Koetsu "silver clad copper" is almost for sure not different from "silver-plated copper".  I have never liked the sound of ICs made from silver-plated copper, no matter how pure is the composition, because it sounds more bright and edgy to me in my systems than either pure copper or pure silver. On the other hand, Koetsu cartridges, even the ones with silver-plated copper coils, never sound bright and edgy, which brings me to the question: to what degree does the nature of the wire used to wind the coils in a cartridge or in a transformer affect the SQ of the output?  I doubt it is valid to think about that without reference to the physics of a coil of wire. For this I refer to Intactaudio's post above.  Dave knows more about the electronic behavior of a signal in a coil or transformer winding than any of the rest of us can even dream of. I wonder whether his remarks about the sound of copper, gold, silver pertain to wire in a coil or linear wire.  Maybe also Dave could comment on the physical state of the audio signal in a coil serving as part of a transducer, as in a cartridge or a SUT or an output transformer.  Folks pay big bucks for silver windings in a SUT or output transformer; are the results worth it?
The following will offer a description of the Urushi Cartridge Bodies as well as a description for the Silver Clad Copper Coils on a Koetsu Urushi.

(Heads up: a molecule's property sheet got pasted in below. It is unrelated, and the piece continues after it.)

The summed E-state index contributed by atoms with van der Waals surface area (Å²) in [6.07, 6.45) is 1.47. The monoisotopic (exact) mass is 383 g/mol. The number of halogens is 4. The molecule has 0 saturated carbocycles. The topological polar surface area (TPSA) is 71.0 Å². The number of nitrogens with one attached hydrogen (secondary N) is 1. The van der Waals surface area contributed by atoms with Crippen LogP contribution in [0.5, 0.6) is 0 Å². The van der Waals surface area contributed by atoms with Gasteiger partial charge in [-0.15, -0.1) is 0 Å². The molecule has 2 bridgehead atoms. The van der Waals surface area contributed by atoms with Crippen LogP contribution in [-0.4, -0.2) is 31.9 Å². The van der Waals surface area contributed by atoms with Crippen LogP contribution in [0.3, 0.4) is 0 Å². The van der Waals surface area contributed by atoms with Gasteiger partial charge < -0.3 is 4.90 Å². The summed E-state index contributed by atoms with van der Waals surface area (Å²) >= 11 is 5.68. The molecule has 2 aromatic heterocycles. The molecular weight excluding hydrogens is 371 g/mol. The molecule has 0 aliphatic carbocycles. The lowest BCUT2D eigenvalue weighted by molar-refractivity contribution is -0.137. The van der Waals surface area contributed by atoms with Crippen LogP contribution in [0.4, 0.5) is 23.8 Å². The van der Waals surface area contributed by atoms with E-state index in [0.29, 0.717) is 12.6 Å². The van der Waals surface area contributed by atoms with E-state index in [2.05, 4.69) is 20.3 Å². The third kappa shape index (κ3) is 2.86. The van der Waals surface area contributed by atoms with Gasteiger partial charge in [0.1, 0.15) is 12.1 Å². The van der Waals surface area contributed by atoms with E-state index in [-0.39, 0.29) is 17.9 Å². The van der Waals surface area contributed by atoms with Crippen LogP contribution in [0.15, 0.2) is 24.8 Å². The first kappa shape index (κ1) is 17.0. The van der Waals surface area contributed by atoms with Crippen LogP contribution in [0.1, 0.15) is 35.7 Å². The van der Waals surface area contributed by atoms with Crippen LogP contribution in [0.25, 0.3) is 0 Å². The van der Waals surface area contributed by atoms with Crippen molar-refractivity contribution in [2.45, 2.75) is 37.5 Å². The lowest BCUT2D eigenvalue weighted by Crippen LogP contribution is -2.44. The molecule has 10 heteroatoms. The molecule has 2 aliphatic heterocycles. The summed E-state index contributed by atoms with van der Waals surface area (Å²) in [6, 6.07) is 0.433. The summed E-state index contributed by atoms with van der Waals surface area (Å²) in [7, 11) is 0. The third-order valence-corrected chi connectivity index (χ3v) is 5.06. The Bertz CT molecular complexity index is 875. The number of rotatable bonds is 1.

There is no such thing as THE URUSHI – because Koetsu delivers different models – leaving out the Koetsu Urushi Vermilion, which I will talk about in a minute. All of the other Urushi cartridges are technical equal – what differs is the amazing lacquer artwork in the traditional Japanese Urushi fashion. Some of the models are made with very old techniques, and they are named after the Japanese cities in which these techniques were invented – examples are the Wajima and the Tsugaru. Others use a more modern twist to the old traditional techniques, the Sky Blue comes to mind. Urushi lacquer is a natural product which is won out of tree resin. It needs a long, long time to get fully dry and as it gets dry it gets harder and harder. Underneath the Urushi lacquer – you might guess it already, we will find – a rosewood body….so the Urushi carts use the same material and body form factor as the Rosewood Signature – the difference is the lacquer technique which gives the body a different behaviour regarding mechanical energy transmission and resonances! Technically there is also something new to discover….we still have a 6n pure copper coil but in this case it is cladded with silver. The cladding process could be explained if you imagine your girlfriend or wife putting on her sexy nylon stockings….. So the silver is not melted upon the copper nor is it a hybrid material mixture – it is still pure copper with a very thin cladded silver layer on top. The magnets circuit uses still smarium cobalt material as we get it also from the entry level Black Goldline, but – SURPRISE!!!! we will have now treaded mounting holes – THANK YOU KOETSU!!!!!